Stock Screener vs Scanner – What Are the Differences?

The terms stock screener and stock scanner are frequently used as they would stand for the same, but by taking a closer look at the meaning of a scanner vs. a screener, it becomes apparent that there is a clear difference between both.

Stock Screener vs Scanner – The difference

Let’s compare stock screeners and scanners in detail.

Stock Scanner

Stock scanners come with real-time data (e.g., tick data from NYSE and Nasdaq) and identify potential trading opportunities based on specific pre-selected criteria and alert types. Such filter criteria include trading volume, stock price, price gaps, and technical indicator values.

A stock scanner is most frequently used by day traders who want and need their trade alerts in real time since every second counts in the decision-making process. The typical time intervals are the tick chart, 1-minute, 3-minute and 5-minute.

A stock scanner always updates itself in real-time without any user interaction needed. The charts refresh, the indicator values, the trade alerts, everything comes in in real-time.

Stock Screener

In contrast, investors who set filters on large data samples such as market capitalization, earnings results, and dividend yield estimates mainly use a stock screener.

The time interval data is primarily based on end-of-day data for time frames such as the daily, weekly and monthly charts.

Stock screeners often use one fixed data point when the tool gets started and then need user interaction to refresh the data.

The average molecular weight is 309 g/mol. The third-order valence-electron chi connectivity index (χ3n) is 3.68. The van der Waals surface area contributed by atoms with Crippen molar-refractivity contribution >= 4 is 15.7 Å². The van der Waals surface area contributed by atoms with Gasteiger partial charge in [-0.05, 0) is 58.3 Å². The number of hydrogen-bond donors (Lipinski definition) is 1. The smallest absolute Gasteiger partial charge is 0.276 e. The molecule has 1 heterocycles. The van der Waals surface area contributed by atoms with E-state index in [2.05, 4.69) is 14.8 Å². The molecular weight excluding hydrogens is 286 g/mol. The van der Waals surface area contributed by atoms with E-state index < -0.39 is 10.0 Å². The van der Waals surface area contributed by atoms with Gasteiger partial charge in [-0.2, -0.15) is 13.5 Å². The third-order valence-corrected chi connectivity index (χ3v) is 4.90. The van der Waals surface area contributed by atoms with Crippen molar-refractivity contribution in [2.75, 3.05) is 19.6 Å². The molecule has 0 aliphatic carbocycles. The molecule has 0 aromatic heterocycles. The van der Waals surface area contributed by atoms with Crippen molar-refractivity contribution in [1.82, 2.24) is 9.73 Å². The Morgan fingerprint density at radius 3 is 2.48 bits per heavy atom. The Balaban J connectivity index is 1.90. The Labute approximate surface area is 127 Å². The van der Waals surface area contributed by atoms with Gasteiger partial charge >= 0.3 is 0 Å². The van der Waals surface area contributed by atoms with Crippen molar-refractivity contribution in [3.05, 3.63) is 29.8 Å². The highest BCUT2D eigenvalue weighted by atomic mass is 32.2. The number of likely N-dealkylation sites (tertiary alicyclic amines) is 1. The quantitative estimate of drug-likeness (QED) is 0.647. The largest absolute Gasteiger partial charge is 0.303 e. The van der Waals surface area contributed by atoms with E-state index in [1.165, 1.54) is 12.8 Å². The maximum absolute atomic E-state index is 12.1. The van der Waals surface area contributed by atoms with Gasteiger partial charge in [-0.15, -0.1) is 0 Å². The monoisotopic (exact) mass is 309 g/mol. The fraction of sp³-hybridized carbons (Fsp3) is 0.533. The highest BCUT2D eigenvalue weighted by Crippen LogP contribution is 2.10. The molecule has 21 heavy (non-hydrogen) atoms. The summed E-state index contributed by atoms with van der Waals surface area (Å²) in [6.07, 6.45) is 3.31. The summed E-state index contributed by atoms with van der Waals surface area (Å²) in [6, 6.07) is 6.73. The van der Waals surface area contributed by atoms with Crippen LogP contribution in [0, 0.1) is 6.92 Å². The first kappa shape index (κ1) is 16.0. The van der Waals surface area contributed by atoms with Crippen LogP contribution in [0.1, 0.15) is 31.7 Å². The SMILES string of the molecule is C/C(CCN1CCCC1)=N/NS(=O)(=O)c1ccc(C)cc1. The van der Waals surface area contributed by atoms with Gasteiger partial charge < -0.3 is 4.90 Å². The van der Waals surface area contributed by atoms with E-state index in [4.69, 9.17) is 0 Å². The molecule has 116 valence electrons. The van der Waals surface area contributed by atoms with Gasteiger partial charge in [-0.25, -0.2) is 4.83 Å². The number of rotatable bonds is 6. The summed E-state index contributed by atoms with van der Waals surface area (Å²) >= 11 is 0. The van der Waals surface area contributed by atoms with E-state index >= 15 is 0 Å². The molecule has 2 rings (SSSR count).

A stock screener is often combined with analytical tools like charts with multiple trading indicators.

A Detailed Perspective on Market Data

As lined out, market data makes the big difference between stock scanners and screeners. Still, not every real-time data is the same.

Real-time tick-by-tick data: The original data feed from Nasdaq and NYSE are delivered tick by tick. The data feed contains every trade made on the stock exchange. Such a high amount of data is expensive, and the processing capabilities and needed infrastructure are compelling.

That’s why most tools don’t use tick-by-tick data.

They aggregate the data to a certain level to save data storage, fees and bandwidth.

Therefore, those needing real-time tick data should ensure the tool delivers it. Real-time data can also be a data feed from one ECN and sub-network like BATS. So if your tool provider advertises with real-time data, make sure they have the same understanding about the data quality that you have.

Delayed market data: Delayed market data is cheaper and typically still include intraday time frames like 1-minute, 5-minute or 15-minute. Still, that data is delayed by a couple of minutes. The delayed data feed can still be provided via the original stock exchanges, but the tool provider pays fewer fees and can offer that data for a lower price to its clients.

End-of-day market data: End-of-day market data only consists of the open, high, low and close price of a day. That data is then aggregated into the weekly, monthly or yearly time frame. In contrast to intraday market data, the end-of-day data is mostly free and often used by free web-based market screeners.

User Interfaces